So why should we see St Paddy as a gay icon?
A recent book on Irish gay history (“Terrible Queer Creatures”, Brian Lacey) presents some evidence he may have had a long term intimate relationship with a man:
“St. Patrick himself may have had a relationship tinged with homoeroticism. Tirechan, a late seventh century cleric who wrote about St. Patrick, tells the story of a man Patrick visited and converted to Christianity, who had a son to whom Patrick took a strong liking. Tirechan wrote that “he gave him the name Benignus, because he took Patrick’s feet between his hands and would not sleep with his father and mother, but wept unless he would be allowed to sleep with Patrick.” Patrick baptized the boy and made him his close lifelong companion, so much so that Benignus succeeded Patrick as bishop of Armagh.”
Going backwards in his life, I have seen elewhere a report (For which, sadly, I no longer have the reference) that after his escape from slavery and return to Britain, he supported himself by working for a time as a prosititute – yes, good old Patrick sold sexual favours.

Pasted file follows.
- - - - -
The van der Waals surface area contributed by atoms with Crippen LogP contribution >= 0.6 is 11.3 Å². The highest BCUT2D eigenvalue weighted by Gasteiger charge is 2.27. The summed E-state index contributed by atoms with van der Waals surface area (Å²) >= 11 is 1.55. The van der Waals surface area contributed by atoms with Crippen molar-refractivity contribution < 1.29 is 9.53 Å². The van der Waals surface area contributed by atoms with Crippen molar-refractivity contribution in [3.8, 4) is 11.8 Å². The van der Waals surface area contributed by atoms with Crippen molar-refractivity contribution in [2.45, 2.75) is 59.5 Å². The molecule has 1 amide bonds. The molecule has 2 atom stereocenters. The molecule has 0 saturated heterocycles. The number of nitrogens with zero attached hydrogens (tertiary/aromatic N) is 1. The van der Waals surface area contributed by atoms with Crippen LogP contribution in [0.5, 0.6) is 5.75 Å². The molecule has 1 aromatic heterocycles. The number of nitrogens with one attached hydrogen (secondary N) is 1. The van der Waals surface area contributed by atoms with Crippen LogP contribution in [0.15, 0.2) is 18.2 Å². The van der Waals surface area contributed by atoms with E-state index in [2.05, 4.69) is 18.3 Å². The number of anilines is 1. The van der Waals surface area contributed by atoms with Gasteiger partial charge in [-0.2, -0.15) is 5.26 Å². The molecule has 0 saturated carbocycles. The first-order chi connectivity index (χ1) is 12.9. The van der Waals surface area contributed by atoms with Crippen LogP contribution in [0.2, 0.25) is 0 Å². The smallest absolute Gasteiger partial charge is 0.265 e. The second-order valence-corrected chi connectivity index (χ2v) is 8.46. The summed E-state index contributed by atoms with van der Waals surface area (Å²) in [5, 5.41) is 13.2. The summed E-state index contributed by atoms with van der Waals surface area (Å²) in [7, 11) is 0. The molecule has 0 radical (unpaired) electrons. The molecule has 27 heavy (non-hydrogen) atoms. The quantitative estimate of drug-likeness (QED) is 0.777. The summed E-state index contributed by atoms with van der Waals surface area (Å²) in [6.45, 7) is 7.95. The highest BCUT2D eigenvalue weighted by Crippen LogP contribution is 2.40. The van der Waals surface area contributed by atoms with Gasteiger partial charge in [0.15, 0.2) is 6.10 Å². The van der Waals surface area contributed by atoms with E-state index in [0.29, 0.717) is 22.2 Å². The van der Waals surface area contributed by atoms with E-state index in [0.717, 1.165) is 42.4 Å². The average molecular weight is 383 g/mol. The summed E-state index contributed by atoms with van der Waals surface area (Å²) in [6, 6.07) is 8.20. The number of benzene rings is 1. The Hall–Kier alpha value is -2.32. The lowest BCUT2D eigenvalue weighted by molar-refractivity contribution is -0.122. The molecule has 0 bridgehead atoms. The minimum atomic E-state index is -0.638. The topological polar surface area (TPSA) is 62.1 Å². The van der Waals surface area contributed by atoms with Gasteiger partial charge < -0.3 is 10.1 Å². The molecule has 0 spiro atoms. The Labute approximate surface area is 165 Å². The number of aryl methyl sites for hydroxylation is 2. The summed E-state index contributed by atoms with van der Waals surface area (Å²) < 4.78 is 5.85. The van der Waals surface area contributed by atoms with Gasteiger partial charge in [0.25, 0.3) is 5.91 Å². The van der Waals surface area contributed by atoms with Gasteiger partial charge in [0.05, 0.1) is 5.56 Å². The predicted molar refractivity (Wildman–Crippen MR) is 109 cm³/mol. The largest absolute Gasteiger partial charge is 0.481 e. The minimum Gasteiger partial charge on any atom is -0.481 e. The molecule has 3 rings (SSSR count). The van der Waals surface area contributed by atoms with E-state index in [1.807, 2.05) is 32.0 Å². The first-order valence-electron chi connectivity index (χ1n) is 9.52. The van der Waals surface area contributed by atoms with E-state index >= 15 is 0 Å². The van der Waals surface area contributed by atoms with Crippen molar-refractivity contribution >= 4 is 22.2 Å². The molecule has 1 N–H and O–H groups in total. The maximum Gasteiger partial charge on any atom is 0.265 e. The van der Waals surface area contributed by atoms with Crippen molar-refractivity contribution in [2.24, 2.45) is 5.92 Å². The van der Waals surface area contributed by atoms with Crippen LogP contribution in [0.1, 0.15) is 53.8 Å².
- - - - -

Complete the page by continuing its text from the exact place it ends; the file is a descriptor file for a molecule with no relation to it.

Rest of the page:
Does this sound far fetched? Not if you consider the historical realities of the time. Patrick’s home was in Roman Britain. Througout the Empire, prostitution was an entirely acceptable way for men or women in desparate circumstances to make a living. Consider also his likley experience as a slave. In both Roman and Greek society, as well as elsewhere, it was assumed that one of the duties of a slave, particularly if oung or attractive, was to provide sexual services on demand. Ireland was not under Roman rule, but there is no reason to sujppose that the conditions of slavery were notably different. (Lacy shows in his book that in pre-christian Ireland same sex relationships were accepted and respected.)
There is another reason, though why we as queer Catholics should look to Patrick as a role model, regardless of his own sexual history, a reason which goes to the heart of his mission.
In “Faith Beyond Resentment”, theologian James Alison observates that in the Gospel story of the healing of the man possessed by demons, Jesus instruction to the man after healing was to “Go home,” that is, back to the community which had tormented and rejected him, back to his persecutors.
This is what Patrick did. Having escaped from slavery and returned to his original home, he responded to what he saw as a call to return to the country of his captivity, to go back to the land of his tormentors – and convert them.
So he did, and so, I think, must we. Tormented and persecuted we have sometimes (but not always) been by the Catholic Church. Somehow, though, we must find a way to move beyond the anger that provokes, to set aside the resentment, and to “go home to” the church. Thereby we will contribute to its own conversion.